Potter said he is not a fan of back loading interest, because it encumbers future projects. Kimmel said if the yield curve grows steeper, then a back loaded Wrap would be more expensive for the County, because more of the debt would be paid at the higher interest rate. The County would pay more interest over time because of the longer term. Based on the Board’s focus on fiscal responsibility, it is more likely that that they would want to do a Level Bond versus a Wrap.
Kimmel directed attention to Page 12, which displays data on the Debt Service Schedule for a $40,390,000 Wrap with a 20-year repayment schedule. He said a large bond issue like this will draw bidders from all over the country. Investors, including banks, insurance companies and individuals, can take advantage of the double tax exemption in Minnesota. However, if tax reform occurs, that may reduce the net benefit of tax exemption.
Discussion ensued regarding the pros and cons of a Wrap versus two separate bond issues. Kimmel said combining the Jail and the Courts Facility Bonds would create a large bond issue of $80 million, which would get a lot of attention in the marketplace. This is a good time to sell bonds. There is also a cost efficiency with Ehlers of approximately $70,000 by issuing one bond versus two in one year. Savings would be locked in on the refunding of the Jail Bonds and the Courts Facility.
Kimmel said negatives include the need for the Board to decide the amount of the Courts Facility Bond in 2017, instead of waiting till 2018. There will also be carrying costs on the proceeds of the Courts Facility as the County accrues interest on new money. Those bond proceeds could be invested, but there will be negative arbitrage while waiting to use the new money on the Courts Facility project.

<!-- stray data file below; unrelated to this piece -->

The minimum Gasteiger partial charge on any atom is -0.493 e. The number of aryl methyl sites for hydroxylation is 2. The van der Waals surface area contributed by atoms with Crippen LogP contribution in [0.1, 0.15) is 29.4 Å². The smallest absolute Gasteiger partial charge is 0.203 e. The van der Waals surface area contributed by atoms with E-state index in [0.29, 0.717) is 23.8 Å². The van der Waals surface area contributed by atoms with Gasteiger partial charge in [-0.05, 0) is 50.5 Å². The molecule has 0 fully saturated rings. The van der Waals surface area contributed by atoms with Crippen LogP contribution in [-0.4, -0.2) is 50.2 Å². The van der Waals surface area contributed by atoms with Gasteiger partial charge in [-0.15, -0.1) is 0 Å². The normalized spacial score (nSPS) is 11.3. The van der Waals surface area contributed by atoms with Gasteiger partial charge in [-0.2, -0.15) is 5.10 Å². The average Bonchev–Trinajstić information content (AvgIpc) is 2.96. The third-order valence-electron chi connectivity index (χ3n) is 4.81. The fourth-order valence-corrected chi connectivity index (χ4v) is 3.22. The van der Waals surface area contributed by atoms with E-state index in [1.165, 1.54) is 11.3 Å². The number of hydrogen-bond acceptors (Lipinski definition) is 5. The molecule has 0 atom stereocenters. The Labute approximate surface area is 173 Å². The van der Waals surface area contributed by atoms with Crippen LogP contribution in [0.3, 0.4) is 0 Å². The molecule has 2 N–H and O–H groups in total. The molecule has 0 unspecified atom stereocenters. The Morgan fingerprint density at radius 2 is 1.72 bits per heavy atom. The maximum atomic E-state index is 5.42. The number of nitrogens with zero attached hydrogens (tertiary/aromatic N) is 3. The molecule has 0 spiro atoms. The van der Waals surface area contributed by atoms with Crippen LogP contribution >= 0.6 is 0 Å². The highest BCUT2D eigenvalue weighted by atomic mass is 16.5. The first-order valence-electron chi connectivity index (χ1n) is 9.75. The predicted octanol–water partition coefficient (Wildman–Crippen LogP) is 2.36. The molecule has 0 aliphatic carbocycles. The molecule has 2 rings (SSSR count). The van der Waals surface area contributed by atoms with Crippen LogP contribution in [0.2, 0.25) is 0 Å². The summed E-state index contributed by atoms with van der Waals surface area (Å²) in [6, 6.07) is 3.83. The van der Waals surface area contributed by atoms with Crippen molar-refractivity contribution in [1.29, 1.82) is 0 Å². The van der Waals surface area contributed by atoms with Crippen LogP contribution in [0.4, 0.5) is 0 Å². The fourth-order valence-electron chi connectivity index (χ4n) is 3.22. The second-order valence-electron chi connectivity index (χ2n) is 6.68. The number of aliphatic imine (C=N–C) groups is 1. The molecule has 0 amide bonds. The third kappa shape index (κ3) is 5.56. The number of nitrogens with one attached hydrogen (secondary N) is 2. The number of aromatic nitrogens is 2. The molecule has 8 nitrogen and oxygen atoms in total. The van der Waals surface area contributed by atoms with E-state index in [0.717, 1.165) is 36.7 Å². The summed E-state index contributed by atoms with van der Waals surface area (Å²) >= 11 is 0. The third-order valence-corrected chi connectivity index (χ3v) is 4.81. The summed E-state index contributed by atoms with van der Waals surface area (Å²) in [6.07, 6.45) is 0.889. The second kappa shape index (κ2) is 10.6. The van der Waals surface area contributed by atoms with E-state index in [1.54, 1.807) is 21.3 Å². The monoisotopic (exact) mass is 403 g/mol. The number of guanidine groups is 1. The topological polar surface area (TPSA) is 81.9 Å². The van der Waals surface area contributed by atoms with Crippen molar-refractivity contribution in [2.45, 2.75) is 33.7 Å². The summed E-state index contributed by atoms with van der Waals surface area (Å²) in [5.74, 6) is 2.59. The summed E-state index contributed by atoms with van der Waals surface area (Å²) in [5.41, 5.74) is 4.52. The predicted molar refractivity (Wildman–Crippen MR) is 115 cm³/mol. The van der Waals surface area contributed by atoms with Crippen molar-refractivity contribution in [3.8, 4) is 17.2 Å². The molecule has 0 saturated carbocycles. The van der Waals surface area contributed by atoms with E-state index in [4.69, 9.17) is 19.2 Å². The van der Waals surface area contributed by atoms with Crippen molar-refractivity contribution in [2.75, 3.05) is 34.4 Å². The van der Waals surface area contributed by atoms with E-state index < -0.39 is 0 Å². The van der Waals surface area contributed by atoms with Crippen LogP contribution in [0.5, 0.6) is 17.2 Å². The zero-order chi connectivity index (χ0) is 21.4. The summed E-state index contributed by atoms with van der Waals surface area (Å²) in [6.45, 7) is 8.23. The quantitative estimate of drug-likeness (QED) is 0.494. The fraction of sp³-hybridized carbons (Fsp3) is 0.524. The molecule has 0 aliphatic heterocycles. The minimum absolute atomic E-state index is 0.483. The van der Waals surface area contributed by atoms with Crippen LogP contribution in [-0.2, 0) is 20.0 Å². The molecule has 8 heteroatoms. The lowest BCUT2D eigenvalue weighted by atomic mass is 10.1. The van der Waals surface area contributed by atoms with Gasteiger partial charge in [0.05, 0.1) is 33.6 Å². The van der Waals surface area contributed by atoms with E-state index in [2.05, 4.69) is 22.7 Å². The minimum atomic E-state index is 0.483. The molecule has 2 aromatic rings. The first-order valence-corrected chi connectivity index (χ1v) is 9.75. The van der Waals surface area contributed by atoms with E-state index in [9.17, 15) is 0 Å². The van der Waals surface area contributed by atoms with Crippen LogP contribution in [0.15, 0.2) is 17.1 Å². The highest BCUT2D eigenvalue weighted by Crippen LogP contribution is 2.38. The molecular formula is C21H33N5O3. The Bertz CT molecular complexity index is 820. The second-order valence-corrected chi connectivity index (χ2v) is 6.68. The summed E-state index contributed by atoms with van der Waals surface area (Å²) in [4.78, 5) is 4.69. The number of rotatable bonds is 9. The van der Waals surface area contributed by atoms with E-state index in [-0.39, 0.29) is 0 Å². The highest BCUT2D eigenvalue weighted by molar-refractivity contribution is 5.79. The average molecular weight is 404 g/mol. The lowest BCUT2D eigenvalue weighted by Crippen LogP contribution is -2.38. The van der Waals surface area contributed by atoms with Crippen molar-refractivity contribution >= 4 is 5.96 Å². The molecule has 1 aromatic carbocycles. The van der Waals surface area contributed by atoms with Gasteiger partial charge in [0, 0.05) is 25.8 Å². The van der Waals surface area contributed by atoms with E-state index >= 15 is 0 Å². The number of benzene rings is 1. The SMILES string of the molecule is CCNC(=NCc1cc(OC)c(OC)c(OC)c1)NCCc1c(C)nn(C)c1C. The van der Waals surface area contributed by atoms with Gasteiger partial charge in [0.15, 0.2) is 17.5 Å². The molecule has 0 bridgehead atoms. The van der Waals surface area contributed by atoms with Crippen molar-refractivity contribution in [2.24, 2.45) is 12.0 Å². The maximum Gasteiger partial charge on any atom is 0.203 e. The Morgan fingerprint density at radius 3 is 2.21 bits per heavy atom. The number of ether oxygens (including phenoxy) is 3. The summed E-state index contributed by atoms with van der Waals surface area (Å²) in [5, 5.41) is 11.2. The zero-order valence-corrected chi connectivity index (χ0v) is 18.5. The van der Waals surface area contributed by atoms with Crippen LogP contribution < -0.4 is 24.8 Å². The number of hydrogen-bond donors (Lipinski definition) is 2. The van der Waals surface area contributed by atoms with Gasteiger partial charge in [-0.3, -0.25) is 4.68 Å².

Daleiden asked Kimmel how much the County would save on the interest rate by combining the two bonds. Kimmel estimated about .25 percent on an $80 million bond. He referenced the preliminary timelines for the bond process on Page 4 of the Memo. If the Board decides to issue separate bonds, Kimmel could come back on Tuesday, 3-28-17, to approve the Jail Bond Refunding plan and a Resolution authorizing a competitive sale on 4-25-17. The interest rate would be locked on 4-25-17.
If the Board decided to combine the Jail and Courts Facility Bonds, another meeting might be advisable, and a new public hearing would be needed. The bottom half of Page 4 lists the timeline.
Potter said the savings incurred with a combined bond would be negligible compared to the holding costs. He preferred to get the Jail Refunding done sooner. Kimmel said when the County is sitting on money, there is a cost. Looking at interest rate trends, Kimmel said there are reasons to believe rates will shoot up, but that can change. If that happens, Kimmel said the Board may wish they’d sold the Courts Facility Bonds this year. He is happy to provide more numbers, and asked for direction from the Board regarding whether they want separate bonds, or a combined one.
There was discussion regarding the amount of the Courts Facility Bond. Kimmel said the County could do the Jail Refunding Bond now. If bond rates go up this fall, and the Board is reasonably confident of the cost of the Courts Facility by then, the Board would not need to wait until 2018 to issue the Courts Facility Bond. Ehlers would discount their fee for a second bond issue in 2017. This would allow the County to execute on the Jail Refunding Bond now, and yet have time to get clarity on the Courts Facility Bond without waiting until 2018.
Potter, Borrell, and Husom favored starting the Jail Refunding Bond now. Vetsch concurred.